Chlorhexidine binding to mineralized versus demineralized dentin powder

Jongryul Kim, Toshikazu Uchiyama, Marcela Carrilho, Kelli A. Agee, Annalisa Mazzoni, Lorenzo Breschi, Ricardo M. Carvalho, Leo Tjäderhane, Stephen Warwick Looney, Courtney Wimmer, Arzu Tezvergil-Mutluay, Franklin Chi Meng Tay, David Henry Pashley

Research output: Contribution to journalArticlepeer-review

115 Scopus citations


Objectives: The purposes of this work were to quantitate the affinity and binding capacity of chlorhexidine (CHX) digluconate to mineralized versus demineralized dentin powder and to determine how much debinding would result from rinsing with water, ethanol, hydroxyethylmethacrylate (HEMA) or 0.5 M NaCl in water. Methods: Dentin powder was made from coronal dentin of extracted human third molars. Standard amounts of dentin powder were tumbled with increasing concentrations of CHX (0-30 mM) for 30 min at 37 °C. After centrifuging the tubes, the supernatant was removed and the decrease in CHX concentration quantitated by UV-spectroscopy. CHX-treated dentin powder was resuspended in one of the four debinding solutions for 3 min. The amount of debound CHX in the solvents was also quantitated by UV-spectroscopy. Results: As the CHX concentration in the medium increased, the CHX binding to mineralized dentin powder also increased up to 6.8 μmol/g of dry dentin powder. Demineralized dentin powder took up significantly (p < 0.01) more CHX, reaching 30.1 μmol CHX/g of dry dentin powder. Debinding of CHX was in the order: HEMA < ethanol < 0.05 M NaCl < water. The highest CHX binding to demineralized dentin occurred at 30 mM (1.5 wt.%). Significance: As CHX is not debound by HEMA, it may remain bound to demineralized dentin during resin-dentin bonding. This may be responsible for the long-term efficacy of CHX as an MMP inhibitor in resin-dentin bonds.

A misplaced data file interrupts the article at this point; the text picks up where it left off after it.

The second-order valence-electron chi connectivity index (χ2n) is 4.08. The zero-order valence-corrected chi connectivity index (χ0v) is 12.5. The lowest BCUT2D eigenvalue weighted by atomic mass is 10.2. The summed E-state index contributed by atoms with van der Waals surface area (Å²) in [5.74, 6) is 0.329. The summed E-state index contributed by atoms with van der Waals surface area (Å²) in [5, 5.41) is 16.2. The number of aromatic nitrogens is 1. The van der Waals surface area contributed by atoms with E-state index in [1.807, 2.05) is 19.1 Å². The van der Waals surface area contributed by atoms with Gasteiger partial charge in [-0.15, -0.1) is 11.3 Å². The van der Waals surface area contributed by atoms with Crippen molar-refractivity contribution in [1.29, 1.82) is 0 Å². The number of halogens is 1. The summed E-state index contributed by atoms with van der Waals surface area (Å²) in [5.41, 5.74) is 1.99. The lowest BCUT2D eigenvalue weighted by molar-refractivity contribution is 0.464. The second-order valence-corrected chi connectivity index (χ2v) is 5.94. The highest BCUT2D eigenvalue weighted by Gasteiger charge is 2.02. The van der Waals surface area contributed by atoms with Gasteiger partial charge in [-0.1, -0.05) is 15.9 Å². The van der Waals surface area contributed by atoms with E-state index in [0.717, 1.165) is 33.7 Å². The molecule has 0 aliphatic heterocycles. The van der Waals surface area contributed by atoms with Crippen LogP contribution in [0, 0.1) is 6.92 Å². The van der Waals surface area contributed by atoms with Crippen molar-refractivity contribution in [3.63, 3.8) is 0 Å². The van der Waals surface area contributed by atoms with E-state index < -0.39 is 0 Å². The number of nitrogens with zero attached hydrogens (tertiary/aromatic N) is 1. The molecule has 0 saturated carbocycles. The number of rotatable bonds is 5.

Original languageEnglish (US)
Pages (from-to)771-778
Number of pages8
JournalDental Materials
Issue number8
StatePublished - Aug 2010


  • Binding
  • Chlorhexidine
  • Debinding
  • Dentin bonding

ASJC Scopus subject areas

  • Materials Science(all)
  • Dentistry(all)
  • Mechanics of Materials


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